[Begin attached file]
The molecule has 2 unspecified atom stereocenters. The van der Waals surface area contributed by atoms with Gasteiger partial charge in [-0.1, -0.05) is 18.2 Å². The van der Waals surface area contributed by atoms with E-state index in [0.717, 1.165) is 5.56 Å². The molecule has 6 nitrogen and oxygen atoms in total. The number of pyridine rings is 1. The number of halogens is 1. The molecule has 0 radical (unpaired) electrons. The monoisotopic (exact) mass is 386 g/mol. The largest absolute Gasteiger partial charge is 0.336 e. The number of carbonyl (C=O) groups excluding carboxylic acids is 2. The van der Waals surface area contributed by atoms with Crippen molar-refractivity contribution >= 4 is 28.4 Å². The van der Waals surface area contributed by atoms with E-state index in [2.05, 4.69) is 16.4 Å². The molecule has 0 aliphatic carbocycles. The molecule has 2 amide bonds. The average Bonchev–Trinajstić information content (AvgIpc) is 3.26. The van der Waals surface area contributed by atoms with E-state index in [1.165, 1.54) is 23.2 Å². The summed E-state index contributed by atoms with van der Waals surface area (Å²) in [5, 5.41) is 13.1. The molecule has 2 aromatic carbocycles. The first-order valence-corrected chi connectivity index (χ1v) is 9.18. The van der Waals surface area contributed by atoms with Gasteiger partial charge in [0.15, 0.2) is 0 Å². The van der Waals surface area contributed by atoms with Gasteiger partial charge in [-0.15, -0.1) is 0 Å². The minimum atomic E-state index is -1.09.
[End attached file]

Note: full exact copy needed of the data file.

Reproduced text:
The molecule has 2 unspecified atom stereocenters. The van der Waals surface area contributed by atoms with Gasteiger partial charge in [-0.1, -0.05) is 18.2 Å². The van der Waals surface area contributed by atoms with E-state index in [0.717, 1.165) is 5.56 Å². The molecule has 6 nitrogen and oxygen atoms in total. The number of pyridine rings is 1. The number of halogens is 1. The molecule has 0 radical (unpaired) electrons. The monoisotopic (exact) mass is 386 g/mol. The largest absolute Gasteiger partial charge is 0.336 e. The number of carbonyl (C=O) groups excluding carboxylic acids is 2. The van der Waals surface area contributed by atoms with Crippen molar-refractivity contribution >= 4 is 28.4 Å². The van der Waals surface area contributed by atoms with E-state index in [2.05, 4.69) is 16.4 Å². The molecule has 0 aliphatic carbocycles. The molecule has 2 amide bonds. The average Bonchev–Trinajstić information content (AvgIpc) is 3.26. The van der Waals surface area contributed by atoms with E-state index in [1.165, 1.54) is 23.2 Å². The summed E-state index contributed by atoms with van der Waals surface area (Å²) in [5, 5.41) is 13.1. The molecule has 2 aromatic carbocycles. The first-order valence-corrected chi connectivity index (χ1v) is 9.18. The van der Waals surface area contributed by atoms with Gasteiger partial charge in [0.15, 0.2) is 0 Å². The van der Waals surface area contributed by atoms with Gasteiger partial charge in [-0.15, -0.1) is 0 Å². The minimum atomic E-state index is -1.09.